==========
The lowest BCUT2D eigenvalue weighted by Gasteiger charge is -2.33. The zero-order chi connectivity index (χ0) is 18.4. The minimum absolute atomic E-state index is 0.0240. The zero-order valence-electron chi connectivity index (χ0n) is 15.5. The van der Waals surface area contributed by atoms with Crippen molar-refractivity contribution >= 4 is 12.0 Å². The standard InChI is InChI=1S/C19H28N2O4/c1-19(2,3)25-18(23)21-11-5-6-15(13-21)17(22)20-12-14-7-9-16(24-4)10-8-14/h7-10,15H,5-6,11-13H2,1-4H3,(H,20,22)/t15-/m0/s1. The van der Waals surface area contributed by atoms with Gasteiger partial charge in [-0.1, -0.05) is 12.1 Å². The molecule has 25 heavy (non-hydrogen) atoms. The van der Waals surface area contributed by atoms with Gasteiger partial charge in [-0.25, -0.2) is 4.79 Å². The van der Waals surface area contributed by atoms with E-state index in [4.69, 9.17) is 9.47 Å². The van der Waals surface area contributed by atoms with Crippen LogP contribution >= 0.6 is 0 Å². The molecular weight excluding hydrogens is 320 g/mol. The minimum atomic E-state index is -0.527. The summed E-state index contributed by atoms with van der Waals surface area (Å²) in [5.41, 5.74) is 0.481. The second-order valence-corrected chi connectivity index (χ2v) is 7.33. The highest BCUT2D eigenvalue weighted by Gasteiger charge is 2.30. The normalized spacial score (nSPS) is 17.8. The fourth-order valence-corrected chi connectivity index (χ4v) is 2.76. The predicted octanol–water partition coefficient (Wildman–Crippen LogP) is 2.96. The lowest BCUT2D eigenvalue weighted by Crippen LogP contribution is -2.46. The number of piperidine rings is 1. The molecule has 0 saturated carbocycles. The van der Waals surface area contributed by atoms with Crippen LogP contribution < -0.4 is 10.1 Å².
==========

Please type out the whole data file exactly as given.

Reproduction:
The lowest BCUT2D eigenvalue weighted by Gasteiger charge is -2.33. The zero-order chi connectivity index (χ0) is 18.4. The minimum absolute atomic E-state index is 0.0240. The zero-order valence-electron chi connectivity index (χ0n) is 15.5. The van der Waals surface area contributed by atoms with Crippen molar-refractivity contribution >= 4 is 12.0 Å². The standard InChI is InChI=1S/C19H28N2O4/c1-19(2,3)25-18(23)21-11-5-6-15(13-21)17(22)20-12-14-7-9-16(24-4)10-8-14/h7-10,15H,5-6,11-13H2,1-4H3,(H,20,22)/t15-/m0/s1. The van der Waals surface area contributed by atoms with Gasteiger partial charge in [-0.1, -0.05) is 12.1 Å². The molecule has 25 heavy (non-hydrogen) atoms. The van der Waals surface area contributed by atoms with Gasteiger partial charge in [-0.25, -0.2) is 4.79 Å². The van der Waals surface area contributed by atoms with E-state index in [4.69, 9.17) is 9.47 Å². The van der Waals surface area contributed by atoms with Crippen LogP contribution >= 0.6 is 0 Å². The molecular weight excluding hydrogens is 320 g/mol. The minimum atomic E-state index is -0.527. The summed E-state index contributed by atoms with van der Waals surface area (Å²) in [5.41, 5.74) is 0.481. The second-order valence-corrected chi connectivity index (χ2v) is 7.33. The highest BCUT2D eigenvalue weighted by Gasteiger charge is 2.30. The normalized spacial score (nSPS) is 17.8. The fourth-order valence-corrected chi connectivity index (χ4v) is 2.76. The predicted octanol–water partition coefficient (Wildman–Crippen LogP) is 2.96. The lowest BCUT2D eigenvalue weighted by Crippen LogP contribution is -2.46. The number of piperidine rings is 1. The molecule has 0 saturated carbocycles. The van der Waals surface area contributed by atoms with Crippen LogP contribution < -0.4 is 10.1 Å².